Star sports columnist Greg Hansen offers his opinion on recent sports news.
The 2018-19 Tucson sports year in review
Top five UA athletes
1. Aari McDonald, basketball. The sophomore broke school records for points scored (890) and scoring average (24.1), which ranked No. 3 in the NCAA, helping the Wildcats go from six victories to 24.
2. Bianca Pagdanganan, golf. Finishing No. 3 overall at the NCAA championships, Pagdanganan’s scoring average of 72.7 helped the Wildcats finish tied for third in the NCAA finals and finish second in the ridiculously tough Pac-12.
3. Jessie Harper, softball. A first-team All-American shortstop, Harper led the NCAA with 29 home runs. She also led the Wildcats with 70 RBIs and hit .333.
4. Jordan Geist, track and field. The first Wildcat ever to win back-to-back Pac-12 shot put titles, Geist finished No. 3 in the NCAA and became the first Wildcat to ever throw the shot put more than 70 feet.
5. Alyssa Palomino-Cardoza, softball. A first-team All-American outfielder, Palomino-Cardoza hit 19 home runs with 67 RBIs while batting .386.
Top five Pima College athletes
1. Hugo Kametani, soccer. The NJCAA’s player of the year scored 30 goals in 28 games, scoring all the clutch goals as the Aztecs won the national championship.
2. J.J. Nakai, basketball. A first-team NJCAA All-American point guard for the second consecutive year, Nakai averaged 24.1 points and became PCC’s career-scoring leader with 1,397 points.
3. Abram Carrasco, basketball. In his final season at Pima, the point guard from Cholla High School was a first-team NJCAA All-American, averaging 19.8 while becoming Pima’s men’s career scoring leader with 1,310 points.
4. Kate Bruno, track and field. The sophomore won three ACCAC distance running and cross country events and finished fifth in the NJCAA at 1,500 meters, sixth in the steeplechase and ninth in the NJCAA cross country finals.
5. Derik Hall, football. The sophomore was a first-team all-WSFL defensive back, leading the Aztecs with 83 tackles.
Top five high school athletes
1. Manny Quiroz, Sunnyside soccer. Quiroz scored 39 goals, No.1 among players at all big schools in Arizona, as the Blue Devils won the state championship.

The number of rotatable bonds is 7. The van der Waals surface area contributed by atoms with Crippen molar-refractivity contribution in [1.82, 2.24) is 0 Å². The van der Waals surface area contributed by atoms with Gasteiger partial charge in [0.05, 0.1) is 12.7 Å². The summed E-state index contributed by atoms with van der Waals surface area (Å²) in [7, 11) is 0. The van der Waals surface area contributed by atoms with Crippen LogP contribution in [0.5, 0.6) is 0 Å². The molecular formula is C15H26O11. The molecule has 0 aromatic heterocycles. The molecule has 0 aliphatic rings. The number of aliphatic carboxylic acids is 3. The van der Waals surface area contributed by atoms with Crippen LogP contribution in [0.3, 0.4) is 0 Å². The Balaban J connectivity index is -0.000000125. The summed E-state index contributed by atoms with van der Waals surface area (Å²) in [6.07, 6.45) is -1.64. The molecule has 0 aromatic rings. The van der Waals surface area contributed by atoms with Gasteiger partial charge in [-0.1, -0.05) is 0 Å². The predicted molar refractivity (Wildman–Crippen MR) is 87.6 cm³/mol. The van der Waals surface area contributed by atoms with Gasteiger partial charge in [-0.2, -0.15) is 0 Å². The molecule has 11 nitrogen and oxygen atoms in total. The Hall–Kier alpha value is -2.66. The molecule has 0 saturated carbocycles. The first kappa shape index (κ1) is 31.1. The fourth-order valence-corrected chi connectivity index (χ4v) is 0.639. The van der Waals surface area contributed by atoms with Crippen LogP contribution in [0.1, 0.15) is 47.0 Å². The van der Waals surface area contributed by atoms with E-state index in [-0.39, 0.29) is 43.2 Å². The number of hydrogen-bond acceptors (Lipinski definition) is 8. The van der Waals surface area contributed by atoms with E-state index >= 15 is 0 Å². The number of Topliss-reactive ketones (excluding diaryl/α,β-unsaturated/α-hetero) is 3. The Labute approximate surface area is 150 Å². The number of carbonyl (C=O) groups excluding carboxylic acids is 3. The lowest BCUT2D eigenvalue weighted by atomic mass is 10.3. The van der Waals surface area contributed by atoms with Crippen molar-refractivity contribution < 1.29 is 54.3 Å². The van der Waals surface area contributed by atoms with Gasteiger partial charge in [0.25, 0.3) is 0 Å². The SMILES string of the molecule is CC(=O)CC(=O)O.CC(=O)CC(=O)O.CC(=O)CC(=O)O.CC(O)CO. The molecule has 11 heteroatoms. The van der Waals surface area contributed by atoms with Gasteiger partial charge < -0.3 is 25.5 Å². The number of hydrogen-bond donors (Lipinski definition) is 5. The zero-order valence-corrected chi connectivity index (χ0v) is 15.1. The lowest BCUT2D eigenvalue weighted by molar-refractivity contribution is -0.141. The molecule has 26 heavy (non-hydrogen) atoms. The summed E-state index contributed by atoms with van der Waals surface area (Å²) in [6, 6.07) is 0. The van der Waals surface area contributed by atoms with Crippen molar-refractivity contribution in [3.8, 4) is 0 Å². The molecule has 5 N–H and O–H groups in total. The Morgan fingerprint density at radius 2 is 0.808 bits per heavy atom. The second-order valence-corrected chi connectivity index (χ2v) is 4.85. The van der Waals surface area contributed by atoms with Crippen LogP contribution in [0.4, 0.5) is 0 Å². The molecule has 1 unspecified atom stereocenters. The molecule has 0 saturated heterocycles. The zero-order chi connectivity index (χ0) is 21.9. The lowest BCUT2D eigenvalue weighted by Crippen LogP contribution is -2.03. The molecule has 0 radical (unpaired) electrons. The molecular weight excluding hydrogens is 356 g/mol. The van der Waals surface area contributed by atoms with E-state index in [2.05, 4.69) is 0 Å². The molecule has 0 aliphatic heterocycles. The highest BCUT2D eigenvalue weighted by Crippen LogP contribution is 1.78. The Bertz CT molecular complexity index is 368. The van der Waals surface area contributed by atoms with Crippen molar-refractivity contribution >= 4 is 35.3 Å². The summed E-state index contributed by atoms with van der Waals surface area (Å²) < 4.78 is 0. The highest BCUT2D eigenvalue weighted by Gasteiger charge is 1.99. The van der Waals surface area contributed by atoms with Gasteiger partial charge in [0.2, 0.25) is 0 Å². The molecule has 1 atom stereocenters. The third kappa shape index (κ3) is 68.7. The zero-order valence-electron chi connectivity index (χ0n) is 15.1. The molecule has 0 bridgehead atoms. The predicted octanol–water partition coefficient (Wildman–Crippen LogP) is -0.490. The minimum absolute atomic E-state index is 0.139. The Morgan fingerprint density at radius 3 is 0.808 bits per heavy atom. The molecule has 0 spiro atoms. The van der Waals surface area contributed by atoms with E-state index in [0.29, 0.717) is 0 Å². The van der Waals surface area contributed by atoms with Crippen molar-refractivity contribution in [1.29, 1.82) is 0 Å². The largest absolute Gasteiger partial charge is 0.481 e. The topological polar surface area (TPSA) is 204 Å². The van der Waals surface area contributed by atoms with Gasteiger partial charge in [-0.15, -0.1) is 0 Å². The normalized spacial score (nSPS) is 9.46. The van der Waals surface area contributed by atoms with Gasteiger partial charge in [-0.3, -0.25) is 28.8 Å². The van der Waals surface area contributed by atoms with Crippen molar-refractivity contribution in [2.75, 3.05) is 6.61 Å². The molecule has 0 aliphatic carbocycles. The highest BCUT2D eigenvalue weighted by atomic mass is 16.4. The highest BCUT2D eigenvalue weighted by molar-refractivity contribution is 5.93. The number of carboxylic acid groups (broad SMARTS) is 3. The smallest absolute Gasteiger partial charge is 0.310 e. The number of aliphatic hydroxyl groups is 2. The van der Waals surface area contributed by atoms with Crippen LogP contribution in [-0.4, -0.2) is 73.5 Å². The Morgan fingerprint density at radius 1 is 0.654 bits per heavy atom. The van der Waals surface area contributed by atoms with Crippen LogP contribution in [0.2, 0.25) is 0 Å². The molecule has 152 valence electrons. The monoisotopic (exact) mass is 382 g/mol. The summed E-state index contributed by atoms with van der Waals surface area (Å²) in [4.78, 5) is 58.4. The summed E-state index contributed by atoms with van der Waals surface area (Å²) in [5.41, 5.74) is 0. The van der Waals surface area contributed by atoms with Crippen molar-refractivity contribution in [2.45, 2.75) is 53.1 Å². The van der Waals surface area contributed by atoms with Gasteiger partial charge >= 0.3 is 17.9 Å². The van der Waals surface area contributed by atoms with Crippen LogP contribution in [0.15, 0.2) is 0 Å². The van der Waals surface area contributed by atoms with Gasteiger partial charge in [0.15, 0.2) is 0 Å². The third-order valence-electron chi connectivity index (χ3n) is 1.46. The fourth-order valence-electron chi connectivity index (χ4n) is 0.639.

2. Marcus Castillo, Mountain View wrestling. The senior 132-pounder went 58-0 to win his third consecutive state championship.
3. Diana Miranda-Montano, Salpointe Catholic softball. As the Lancers won a second straight state championship, Miranda-Montano led the club with a .538 batting average, eight home runs and 44 RBIs.
4. Bijan Robinson, Salpointe Cathoolic football. The Lancers went 13-1 as Robinson, a junior running back, gained exactly 2,400 yards, averaging 14.1 yards per carry with 35 touchdowns.
5. Terrell Hayward, Cienega. Tucson’s top two-sport athlete hit .481 with 18 stolen bases in baseball, and was a football standout, rushing for 636 yards, catching passes for 763 yards, intercepting three passes and becoming a feared punt and kickoff return man.
Top five coaches
1. Dave Cosgrove, Pima College men’s soccer. The Aztecs went 26-2, finishing with 18 consecutive victories to win the NJCAA national championship.
2. Mike Candrea, UA softball. The Wildcats opened the Pac-12 season 16-0 and roared back to the Women’s College World Series with 44 victories.
3. Casey O’Brien, Sunnyside soccer. The Blue Devils went 24-0-2 to win their first boys soccer state championship.
4. Adia Barnes, UA women’s basketball. From a 6-24 record to a 24-13 record, the Wildcats sold more than 40,000 tickets on an epic 6-0 run to the WNIT championship.
5. Mike Urbanski, Salpointe girls cross country. With just one senior in the starting five, Urbanski led the Lancers to their second state championship in three years.
Brian Peabody's Aztecs movin' on up after another successful season
After going 60-12 the last two seasons, reaching the final eight of the NJCAA men’s basketball tournament twice, Pima College men’s basketball coach Brian Peabody oversaw another offseason of positioning his players at four-year schools. Here’s the list:
- Robby Wilson, a Salpointe Catholic High School grad, will play at Arizona Christian University. He was recruited by ACU coach Trey Clarkson, who played for Peabody in 2002.
- Travis Walker, a Sabino High School grad, also signed with Clarkson and ACU. He completed his PCC days with a 4.0 GPA.
- Abram Carrasco signed with California’s Concordia University. The lead recruiter from Concordia was Mickey McConnell, grandson of the late Dick McConnell — the man who coached Sahuaro High School to four state championships.
- Kennedy Kohler signed with UC Davis. He becomes the sixth player from PCC to sign with a Division I school in the last six years, joining Jeremiah Bailey at Pacific; Kwintin Williams at UConn; Matt Oboyle at Appalachian State; Deion James at Colorado State (and now Washington State) and Alize Travis at Northern Illinois.
- Joe Guiterrez, PCC’s manager and a Cienega High School grad, signed a scholarship to be the manager at Benedictine University.
Onetime Wildcat Jason Gore gets TV time at U.S. Open
In 1993 and 1994, Arizona golfer Jason Gore became the first Pac-10 golfer in the modern era to win back-to-back league championships. He then transferred to Pepperdine, nearer his Southern California home, saying he had medical issues that needed attention.
Gore ultimately became a journeyman on the PGA Tour, playing eight seasons and winning one event.
He is probably getting more attention this week at the U.S. Open for another first: The USGA hired the personable Gore to be its first liaison between the USGA and PGA Tour players. His title: senior director of player relations. He was even given input on the setup of the course at Pebble Beach Golf Links.
In his TV interviews this week, Gore has come across as the opposite of the often starched and distant USGA management.
Where does Gore rank in those UA athletes who have transferred in mid-career? His my list of five: